England’s Tommy Fleetwood insists he does not feel weighed down by pressure despite missing another chance to put the Race To Dubai crown out of reach of his closest rivals. Fleetwood finished in a tie for 10th place at the Nedbank Golf Challenge on Sunday, leaving the door open for compatriot Justin Rose and Masters winner Sergio Garcia to supplant him at the head of the European order of merit at the final event of the season, this week’s DP World Tour Championship in Dubai.
Tommy Fleetwood is in contention of wrapping up the lucrative Race to Dubai title at the Nedbank Golf Challenge in Sun City, after finding form on day three of the penultimate European Tour tournament. The Englishman sits atop the European rankings but has seen his lead slimmed by fellow countryman Justin Rose who won back-to-back titles in recent weeks at the Turkish Airlines Open and the WGC-HSBC Champions in China.
As we head into the final fortnight of the European Tour season the Race To Dubai is still up in the air. Justin Rose’s back-to-back wins mean that he is now just 134,838 points behind Tommy Fleetwood and unless the leader can produce an enormous performance this week in South Africa then the tussle for the $1.25m prize will go down to the very last event.
Muck Rack makes it simple to find people, tweets, or articles that mention any name, keyword, company, hashtag etc. We've compiled this guide to help you make the most of your search.
Selecting a term
Start searching tweets, articles from media outlets, articles mentioned in tweets, journalists'
names, titles and bios with some suggested searches:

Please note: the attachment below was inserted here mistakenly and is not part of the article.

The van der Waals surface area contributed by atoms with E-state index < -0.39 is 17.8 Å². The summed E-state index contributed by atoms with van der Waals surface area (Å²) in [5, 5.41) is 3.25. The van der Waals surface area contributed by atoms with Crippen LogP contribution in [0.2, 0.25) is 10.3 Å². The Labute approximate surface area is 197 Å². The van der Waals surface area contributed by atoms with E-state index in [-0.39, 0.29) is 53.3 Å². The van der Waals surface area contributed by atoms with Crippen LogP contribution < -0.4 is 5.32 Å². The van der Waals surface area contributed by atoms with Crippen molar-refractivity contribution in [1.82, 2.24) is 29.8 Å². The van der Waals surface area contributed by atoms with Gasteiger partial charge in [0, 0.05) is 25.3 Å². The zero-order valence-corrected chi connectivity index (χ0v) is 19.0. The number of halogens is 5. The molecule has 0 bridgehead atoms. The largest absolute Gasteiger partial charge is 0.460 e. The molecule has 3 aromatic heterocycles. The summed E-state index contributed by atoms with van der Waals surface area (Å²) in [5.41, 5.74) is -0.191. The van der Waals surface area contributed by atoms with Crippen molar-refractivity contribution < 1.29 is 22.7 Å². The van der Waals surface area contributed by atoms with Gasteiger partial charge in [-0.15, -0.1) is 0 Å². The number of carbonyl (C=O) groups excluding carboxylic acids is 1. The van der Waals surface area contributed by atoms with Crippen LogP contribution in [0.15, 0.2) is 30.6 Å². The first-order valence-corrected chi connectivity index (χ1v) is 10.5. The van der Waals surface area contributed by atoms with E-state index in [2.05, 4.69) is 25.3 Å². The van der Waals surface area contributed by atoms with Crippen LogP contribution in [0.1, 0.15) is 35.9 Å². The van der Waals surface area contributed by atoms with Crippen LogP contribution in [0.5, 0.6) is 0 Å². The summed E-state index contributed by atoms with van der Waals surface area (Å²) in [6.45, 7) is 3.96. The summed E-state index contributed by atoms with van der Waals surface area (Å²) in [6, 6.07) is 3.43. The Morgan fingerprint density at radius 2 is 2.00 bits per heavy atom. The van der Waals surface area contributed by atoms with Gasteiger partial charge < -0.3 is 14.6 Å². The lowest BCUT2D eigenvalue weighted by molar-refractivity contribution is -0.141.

Companies or Topics (e.g. iPhone, Microsoft)
Phrases (e.g. "cloud computing") — use quotes to keep the terms together
Twitter handles (e.g. @username) — returns those who have mentioned or replied to
Names (e.g. "David Pogue")
Hashtags (e.g. #sxsw, #london2012)
Bio details (e.g. vegan, Olympics, father)
Muck Rack's Advanced Search allows for many boolean operators.
Find results that mention multiple specified terms, use AND or
+. For example, ensure each result contains both Elon Musk and Mark Zuckerberg by
searching Musk AND Zuckerberg or Musk + Zuckerberg.
Use the operators OR or , to broaden your search when you'd like either of
multiple terms to appear in results. (This is the default behavior of our search when no operators
are used). For example, results will contain either cake or cookie by searching cake OR cookie or cake,cookie
Use NOT or - to subtract results from your search. For
example, searching Disney will yield results about the Walt Disney Company as well as Walt Disney
World Resort. To exclude mentions of Disney World, search for Disney -World or Disney
When using one of these operators with a phrase, enclose it in quotation marks. For example, you can
find results about smartphones excluding Apple's iPhone 4S by searching smartphone -"iPhone
Exact case matching or punctuation
If you're searching for a brand name or keyword that relies on specific punctuation marks or capitalization, you can
find results that match your exact query by adding matchcase: before the keyword you're searching for, like matchcase:E*TRADE .
Use parentheses to separate multiple
boolean phrases. For example, to find journalists talking about having fun in Disney World or
Disneyland, search for ("disney world" OR disneyland) AND fun.
An asterisk can be used to search for any variation of a root word truncated by the asterisk. For example, searching for admin* will return results for administrator, administration, administer, administered, etc.
A near operator is an AND operator where you can control the distance between the words. You can vary the distance the near operation uses by adding a forward slash and number (between 0-99) such as strawberries NEAR/10 "whipped cream", which means the strawberries must exist within 10 words of "whipped cream".